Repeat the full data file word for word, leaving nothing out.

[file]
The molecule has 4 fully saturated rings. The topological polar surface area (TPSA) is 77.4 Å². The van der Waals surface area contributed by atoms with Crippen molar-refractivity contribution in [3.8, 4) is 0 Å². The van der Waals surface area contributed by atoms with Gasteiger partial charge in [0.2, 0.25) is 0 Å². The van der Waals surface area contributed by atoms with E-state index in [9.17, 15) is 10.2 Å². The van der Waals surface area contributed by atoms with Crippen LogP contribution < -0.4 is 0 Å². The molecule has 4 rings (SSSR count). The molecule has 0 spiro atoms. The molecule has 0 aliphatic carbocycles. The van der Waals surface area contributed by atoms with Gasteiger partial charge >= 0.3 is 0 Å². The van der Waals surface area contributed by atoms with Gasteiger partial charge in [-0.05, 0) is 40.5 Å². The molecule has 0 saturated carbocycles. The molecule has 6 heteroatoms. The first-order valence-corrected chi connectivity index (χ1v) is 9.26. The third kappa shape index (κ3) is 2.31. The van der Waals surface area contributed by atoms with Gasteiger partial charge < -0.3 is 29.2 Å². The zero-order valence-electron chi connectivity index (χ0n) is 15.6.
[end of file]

The molecule has 4 fully saturated rings. The topological polar surface area (TPSA) is 77.4 Å². The van der Waals surface area contributed by atoms with Crippen molar-refractivity contribution in [3.8, 4) is 0 Å². The van der Waals surface area contributed by atoms with Gasteiger partial charge in [0.2, 0.25) is 0 Å². The van der Waals surface area contributed by atoms with E-state index in [9.17, 15) is 10.2 Å². The van der Waals surface area contributed by atoms with Crippen LogP contribution < -0.4 is 0 Å². The molecule has 4 rings (SSSR count). The molecule has 0 spiro atoms. The molecule has 0 aliphatic carbocycles. The van der Waals surface area contributed by atoms with Gasteiger partial charge >= 0.3 is 0 Å². The van der Waals surface area contributed by atoms with Gasteiger partial charge in [-0.05, 0) is 40.5 Å². The molecule has 0 saturated carbocycles. The molecule has 6 heteroatoms. The first-order valence-corrected chi connectivity index (χ1v) is 9.26. The third kappa shape index (κ3) is 2.31. The van der Waals surface area contributed by atoms with Gasteiger partial charge < -0.3 is 29.2 Å². The zero-order valence-electron chi connectivity index (χ0n) is 15.6.